Program administrators continue to develop best practices for the Mosaic program by researching and visiting other colleges with the program to offer a comprehensive support structure to ASD college students. Due to the success of the Mosaic program at UTC, other programs are also reaching out to find best practices for their schools.

Pasadena Villa is one treatment center that works in close cooperation with local college and university offices (with client permission) to ensure that a resident’s college experience is as smooth as possible. In addition to working directly with the schools, we help residents learn how to develop effective study and time management skills, and they are given help in completing assignments as well as offer transportation to and from classes. Pasadena Villa Program Director, Desiree Andes, says, “Many of our residents have either had to take a medical leave from college due to their mental illness or are starting college for the first time and have a very realistic goal to complete at least a few semesters while in treatment at Pasadena Villa. Our program has helped some residents graduate with not only associates and bachelor’s degrees, but graduate degrees as well.”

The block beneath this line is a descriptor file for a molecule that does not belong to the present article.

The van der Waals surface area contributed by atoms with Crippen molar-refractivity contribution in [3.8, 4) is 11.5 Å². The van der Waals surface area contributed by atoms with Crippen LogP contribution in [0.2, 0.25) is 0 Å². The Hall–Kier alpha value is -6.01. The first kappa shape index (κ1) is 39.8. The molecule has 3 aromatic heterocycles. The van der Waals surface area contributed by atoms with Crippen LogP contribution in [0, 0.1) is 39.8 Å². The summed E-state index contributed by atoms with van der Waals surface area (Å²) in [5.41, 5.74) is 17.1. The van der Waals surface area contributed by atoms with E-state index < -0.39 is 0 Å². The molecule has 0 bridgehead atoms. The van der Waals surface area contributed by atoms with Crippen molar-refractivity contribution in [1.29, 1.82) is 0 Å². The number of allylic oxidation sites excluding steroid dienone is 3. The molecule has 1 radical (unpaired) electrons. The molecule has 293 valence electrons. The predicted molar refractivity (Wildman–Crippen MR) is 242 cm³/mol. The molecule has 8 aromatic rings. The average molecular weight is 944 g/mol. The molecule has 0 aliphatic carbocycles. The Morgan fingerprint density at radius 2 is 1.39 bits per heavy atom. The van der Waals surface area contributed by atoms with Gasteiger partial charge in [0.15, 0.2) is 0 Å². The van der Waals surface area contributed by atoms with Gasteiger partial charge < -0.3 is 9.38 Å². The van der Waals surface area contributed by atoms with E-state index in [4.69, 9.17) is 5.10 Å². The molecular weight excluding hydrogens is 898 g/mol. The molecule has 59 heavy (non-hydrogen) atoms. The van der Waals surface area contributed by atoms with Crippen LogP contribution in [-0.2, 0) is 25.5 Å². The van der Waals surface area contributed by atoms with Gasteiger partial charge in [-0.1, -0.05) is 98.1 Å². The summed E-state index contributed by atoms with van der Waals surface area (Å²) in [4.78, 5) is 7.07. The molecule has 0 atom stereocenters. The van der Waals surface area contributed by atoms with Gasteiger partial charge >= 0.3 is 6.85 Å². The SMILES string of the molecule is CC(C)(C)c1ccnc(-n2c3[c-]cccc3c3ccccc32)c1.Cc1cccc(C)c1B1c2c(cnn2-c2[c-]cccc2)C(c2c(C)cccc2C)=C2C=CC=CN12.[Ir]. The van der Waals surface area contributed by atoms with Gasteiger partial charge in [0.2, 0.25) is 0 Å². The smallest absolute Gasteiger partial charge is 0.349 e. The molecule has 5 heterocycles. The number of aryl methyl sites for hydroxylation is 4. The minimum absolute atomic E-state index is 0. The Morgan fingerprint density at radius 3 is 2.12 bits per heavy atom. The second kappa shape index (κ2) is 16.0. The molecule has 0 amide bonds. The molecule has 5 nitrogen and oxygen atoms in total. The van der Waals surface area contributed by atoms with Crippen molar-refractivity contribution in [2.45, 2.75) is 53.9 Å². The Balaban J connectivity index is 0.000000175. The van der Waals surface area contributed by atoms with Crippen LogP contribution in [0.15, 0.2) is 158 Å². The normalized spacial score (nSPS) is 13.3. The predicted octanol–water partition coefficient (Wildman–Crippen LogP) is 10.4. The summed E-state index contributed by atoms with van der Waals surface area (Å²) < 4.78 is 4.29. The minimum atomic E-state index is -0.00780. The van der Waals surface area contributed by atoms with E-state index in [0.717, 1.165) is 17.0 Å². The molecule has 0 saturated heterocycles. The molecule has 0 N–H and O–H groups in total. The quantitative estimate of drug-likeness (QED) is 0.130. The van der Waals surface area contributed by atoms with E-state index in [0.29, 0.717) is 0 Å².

Unfortunately, many adults diagnosed with ASD have discovered that services are lacking once they turn 18. This is where Pasadena Villa can help. In combination with Cognitive Behavioral Therapy (CBT), Pasadena Villa’s Social Integration ModelTM gives individuals on the autism spectrum and their loved ones with education and relief in symptomology. Residents practice social skills in real-life situations – grocery shopping, the gym, amusement parks, etc. – in the presence of trained clinicians. These social conditions allow them to process emotions and behaviors at the moment, as well as continue to learn new social, independent living and emotional regulation skills in private group and individual therapy sessions.  Also,  in Pasadena Villa’s Living on the Spectrum group, residents receive support and can normalize their experiences while being educated on social norms and the latest research and news centered around ASD.